Prenatal pivot

The Rotary Club of North Minneapolis and friends prepared mom and baby care packages for participants in the virtual doula program on August 15, 2020 at the Old Highland Peace Garden.

In early 2020, the Rotary Club of North Minneapolis was ready to work with representatives from the March of Dimes to train Hennepin County health care providers in culturally relevant group prenatal care.

Natalie Johnson Lee, the 2019-21 club president, and Jim Tincher, the 2021-22 president, spearheaded the effort after learning that group prenatal care is linked to reductions in preterm births, increased breastfeeding and better satisfaction with physician care.  Co-facilitated by health care workers, culturally relevant group prenatal care and support brings pregnant women together and provides speakers, activities, culturally specific food and on-site child care. “The best way to build trust and confidence in health care is to surround someone with community rather than isolate them,” Tincher says.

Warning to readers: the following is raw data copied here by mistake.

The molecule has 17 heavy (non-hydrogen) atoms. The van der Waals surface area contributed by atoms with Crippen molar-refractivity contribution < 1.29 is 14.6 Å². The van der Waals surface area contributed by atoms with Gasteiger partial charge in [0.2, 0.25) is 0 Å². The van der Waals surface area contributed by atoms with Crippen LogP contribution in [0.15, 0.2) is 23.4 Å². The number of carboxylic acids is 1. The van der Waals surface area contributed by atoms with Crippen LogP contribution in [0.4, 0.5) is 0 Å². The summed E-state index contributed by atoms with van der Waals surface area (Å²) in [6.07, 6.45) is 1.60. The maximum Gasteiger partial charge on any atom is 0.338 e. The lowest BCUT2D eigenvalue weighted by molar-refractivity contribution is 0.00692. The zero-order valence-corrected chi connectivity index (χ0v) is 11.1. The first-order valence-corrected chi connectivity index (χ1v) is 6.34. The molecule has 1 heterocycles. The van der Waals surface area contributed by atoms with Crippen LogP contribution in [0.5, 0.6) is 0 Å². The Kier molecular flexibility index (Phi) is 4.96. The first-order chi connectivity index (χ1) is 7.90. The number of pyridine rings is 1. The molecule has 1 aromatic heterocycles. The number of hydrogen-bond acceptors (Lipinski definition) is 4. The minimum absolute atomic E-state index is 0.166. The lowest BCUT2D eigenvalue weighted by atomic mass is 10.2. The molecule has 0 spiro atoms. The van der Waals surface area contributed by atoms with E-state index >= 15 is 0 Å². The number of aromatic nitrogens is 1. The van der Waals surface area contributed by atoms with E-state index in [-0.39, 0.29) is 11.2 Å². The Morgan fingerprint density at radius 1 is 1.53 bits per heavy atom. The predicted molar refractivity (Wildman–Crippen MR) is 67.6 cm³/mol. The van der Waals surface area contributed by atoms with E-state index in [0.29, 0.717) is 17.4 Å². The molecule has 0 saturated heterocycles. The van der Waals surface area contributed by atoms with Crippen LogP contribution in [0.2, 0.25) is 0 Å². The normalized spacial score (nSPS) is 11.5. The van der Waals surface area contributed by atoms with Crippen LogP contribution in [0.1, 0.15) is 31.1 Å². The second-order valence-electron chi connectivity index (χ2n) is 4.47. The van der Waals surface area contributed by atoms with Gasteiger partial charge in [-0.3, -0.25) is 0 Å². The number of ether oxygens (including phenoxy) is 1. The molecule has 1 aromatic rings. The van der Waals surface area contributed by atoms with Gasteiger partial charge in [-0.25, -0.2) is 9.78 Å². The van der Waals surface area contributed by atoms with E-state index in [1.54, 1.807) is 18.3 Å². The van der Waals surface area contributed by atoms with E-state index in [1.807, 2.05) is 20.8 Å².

But COVID-19 threw a wrench in the plans. One day before the training was to begin, March of Dimes determined that it wasn’t safe to travel. Lee and her team quickly pivoted to virtual (before “pivoting to virtual” became part of the national lexicon) and held the training anyway.  The Rotarians then created a program to provide Black expectant moms with virtual access to Black doulas for physical, emotional and informational support.  In addition the women received new mom and baby kits, including diapers, wipes, onesies, herbal tea, slippers, a journal and more.

“Research shows it is not enough to invite moms into a room and assume that fixes everything,” Tincher says. “If you don’t build it in a culturally appropriate way, it’s not going to be effective. It comes back to what’s going to make moms most comfortable.”